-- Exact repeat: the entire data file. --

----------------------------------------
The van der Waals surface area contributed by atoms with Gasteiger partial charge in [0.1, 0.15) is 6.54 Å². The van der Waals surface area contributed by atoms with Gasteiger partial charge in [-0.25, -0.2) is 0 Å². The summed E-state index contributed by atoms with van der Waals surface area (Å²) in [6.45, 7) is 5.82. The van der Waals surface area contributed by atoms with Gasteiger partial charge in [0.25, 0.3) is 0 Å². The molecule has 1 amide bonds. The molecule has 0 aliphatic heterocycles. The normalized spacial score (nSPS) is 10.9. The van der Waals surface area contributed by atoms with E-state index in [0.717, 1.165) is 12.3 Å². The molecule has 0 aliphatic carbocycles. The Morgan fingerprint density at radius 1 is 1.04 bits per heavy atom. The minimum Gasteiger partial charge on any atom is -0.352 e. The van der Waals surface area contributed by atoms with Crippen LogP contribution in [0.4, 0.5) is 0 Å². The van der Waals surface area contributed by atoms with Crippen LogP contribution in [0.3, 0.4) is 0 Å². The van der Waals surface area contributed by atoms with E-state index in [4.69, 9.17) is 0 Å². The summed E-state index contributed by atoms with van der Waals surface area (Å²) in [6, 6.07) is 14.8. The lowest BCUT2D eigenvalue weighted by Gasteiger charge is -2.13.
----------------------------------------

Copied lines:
The van der Waals surface area contributed by atoms with Gasteiger partial charge in [0.1, 0.15) is 6.54 Å². The van der Waals surface area contributed by atoms with Gasteiger partial charge in [-0.25, -0.2) is 0 Å². The summed E-state index contributed by atoms with van der Waals surface area (Å²) in [6.45, 7) is 5.82. The van der Waals surface area contributed by atoms with Gasteiger partial charge in [0.25, 0.3) is 0 Å². The molecule has 1 amide bonds. The molecule has 0 aliphatic heterocycles. The normalized spacial score (nSPS) is 10.9. The van der Waals surface area contributed by atoms with E-state index in [0.717, 1.165) is 12.3 Å². The molecule has 0 aliphatic carbocycles. The Morgan fingerprint density at radius 1 is 1.04 bits per heavy atom. The minimum Gasteiger partial charge on any atom is -0.352 e. The van der Waals surface area contributed by atoms with Crippen LogP contribution in [0.4, 0.5) is 0 Å². The van der Waals surface area contributed by atoms with Crippen LogP contribution in [0.3, 0.4) is 0 Å². The van der Waals surface area contributed by atoms with E-state index in [4.69, 9.17) is 0 Å². The summed E-state index contributed by atoms with van der Waals surface area (Å²) in [6, 6.07) is 14.8. The lowest BCUT2D eigenvalue weighted by Gasteiger charge is -2.13.